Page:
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Columbus Ohio Family Legal Blog

Dragging your feet through divorce? Here's why you should hurry

By now you probably already know that significant changes are coming to the tax code in 2019. But did you know that those changes can affect your upcoming divorce?

If you are waiting to file divorce papers or are already slowly moving through the process of ending your marriage, it might be a good idea to speed things up. If you finalize your divorce before the end of the year, you can protect yourself from some big changes coming this way.

Waiting to file bankruptcy? You may need to rethink your plans

Most people in Ohio spend much of their lives waiting for that big break around the corner -- that new job, a well-earned raise or the promotion they never even applied for. For those facing the potential of bankruptcy the hope of a big break can lull them into false certainty that better times are soon ahead, even if all evidence points to the contrary. When facing insurmountable debts, these breaks rarely -- if ever -- come, and debtors often end up in even worse financial straits.

Wait-and-see is a common tactic when facing any problem. After all, things could get better! Unfortunately they can also get much worse. Individuals who wait two years or longer to file for bankruptcy have far fewer assets when compared to those who filed sooner. They also have a ratio of debt-to-income that is 40 percent more than debtors who sought bankruptcy protection early on in their financial troubles.

Will I have to give up my dog during property division?

Whether couples carefully selected a breeder and the pick of the litter or went down to their local animal shelter to bring home a pet on the short list for euthanasia, there is little denying how much pets mean to their owners. Unfortunately, this deep love of pets complicates divorce. In fact, many divorcing couples in Ohio are surprised to learn that their animals are handled during property division and not in a process similar to child custody.

No matter how much a person loves a dog or treats it like a child, this does not change how the law views the animal -- as property. And like any other type of property, a beloved cat or dog is subject to property division in divorce proceedings. One person might ask for ownership of the dog and the other party could agree. Another might end up going to war over who should retain ownership of the animal. In some cases, feuding couples may even be ordered to sell their pet and split the profits.

Lack of credit card education could play role in bankruptcy

Credit cards are a ubiquitous part of American financial culture. These financial tools are so readily available that many stores in Ohio even offer consumers that opportunity to sign up for a new line of credit while checking out. For how common these little rectangles are, few people are rarely taught the proper way to use them. Unfortunately, this could potentially be a contributing factor in many bankruptcy filings.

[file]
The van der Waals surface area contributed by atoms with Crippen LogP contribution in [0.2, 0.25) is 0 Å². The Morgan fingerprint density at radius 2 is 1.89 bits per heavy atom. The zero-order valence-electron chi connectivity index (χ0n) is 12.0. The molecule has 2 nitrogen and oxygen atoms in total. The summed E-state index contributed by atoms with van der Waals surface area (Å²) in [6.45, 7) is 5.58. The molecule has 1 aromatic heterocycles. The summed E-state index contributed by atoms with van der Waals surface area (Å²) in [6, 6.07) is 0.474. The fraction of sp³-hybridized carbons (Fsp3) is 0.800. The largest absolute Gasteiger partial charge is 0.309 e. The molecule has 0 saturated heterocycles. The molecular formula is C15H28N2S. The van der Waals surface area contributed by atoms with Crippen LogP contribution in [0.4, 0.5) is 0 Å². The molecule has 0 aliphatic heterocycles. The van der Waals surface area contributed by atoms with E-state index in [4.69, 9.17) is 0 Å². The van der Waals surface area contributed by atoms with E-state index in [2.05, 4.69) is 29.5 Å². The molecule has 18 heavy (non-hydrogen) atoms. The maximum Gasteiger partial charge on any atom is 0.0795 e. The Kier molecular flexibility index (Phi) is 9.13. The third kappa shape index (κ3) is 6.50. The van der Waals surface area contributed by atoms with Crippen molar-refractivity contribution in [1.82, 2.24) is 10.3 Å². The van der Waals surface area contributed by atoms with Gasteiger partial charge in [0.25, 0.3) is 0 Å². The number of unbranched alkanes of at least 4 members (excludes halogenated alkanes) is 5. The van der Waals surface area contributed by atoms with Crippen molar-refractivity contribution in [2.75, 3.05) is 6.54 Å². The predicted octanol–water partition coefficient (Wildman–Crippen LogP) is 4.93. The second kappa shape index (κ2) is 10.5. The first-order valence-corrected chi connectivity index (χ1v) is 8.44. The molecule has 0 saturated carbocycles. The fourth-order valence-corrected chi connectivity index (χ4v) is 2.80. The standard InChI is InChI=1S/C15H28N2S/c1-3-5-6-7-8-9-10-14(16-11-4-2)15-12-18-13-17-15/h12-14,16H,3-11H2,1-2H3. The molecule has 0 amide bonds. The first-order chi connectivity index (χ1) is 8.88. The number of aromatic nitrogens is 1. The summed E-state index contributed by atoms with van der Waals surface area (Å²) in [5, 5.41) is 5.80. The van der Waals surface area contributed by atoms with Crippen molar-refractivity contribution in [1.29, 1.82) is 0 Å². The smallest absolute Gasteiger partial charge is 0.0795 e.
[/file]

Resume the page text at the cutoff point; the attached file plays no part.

Nearly half of all Americans owe between $1,000 and $5,000 on their credit cards. How quickly can these consumers expect to pay back their debts? There's a good chance that they are not sure. A recent survey found that 45 percent of people never received education regarding credit cards. Of those who were educated on these tools, 8 percent learned about them in middle school and 22 percent in high school, meaning that they may not have retained the information by the time they were old enough to receive their own credit card.

Women increasingly responsible for post-divorce payments

Alimony and child support payments are common payments that one partner takes on after the marriage ends. Historically, Ohio men have largely shouldered this financial responsibility. However, as society continues to change, many women find themselves responsible for these payments after a divorce.

The Pew Research Center reports that mothers are either the sole or primary financial provider in about 40 percent of families in the United States. This increase in female breadwinners seems to be responsible for the 45 percent of lawyers who say they have witnessed a significant uptick in the number of female divorcees shelling out alimony. Another 54 percent note that the number of mothers responsible for child support is also on the rise.

Keep this in mind when seeking child support modifications

When an Ohio judge issued your divorce decree, it may have included orders for you to pay child support. Like most good parents, you always have your children's best interests in mind, and you were more than willing to do your part to help provide for their financial needs following your divorce. If the process leading up to a court order was challenging due to disagreements between you and your former spouse, it's understandable you'd be nervous about seeking a modification of your existing court order. 

Life is ever changing, and you definitely would not be the first parent in this or any other state to become unable to meet your current child support payments due to unforeseen circumstances. If you know your rights and understand the steps you must take to seek the court's approval for payment modification, you may be able to continue providing for your children without incurring legal penalties, which would be likely if you were to simply stop making payments. 

4 tips that can make shared parenting arrangements easier

Sharing custody of a child is not easy, especially when parents are also dealing with the breakup of their marriage.

Often, people find that it gets easier as time goes on and as parents get used to a shared parenting arrangement, but there are steps you can take proactively to alleviate some of the challenges of sharing custody.

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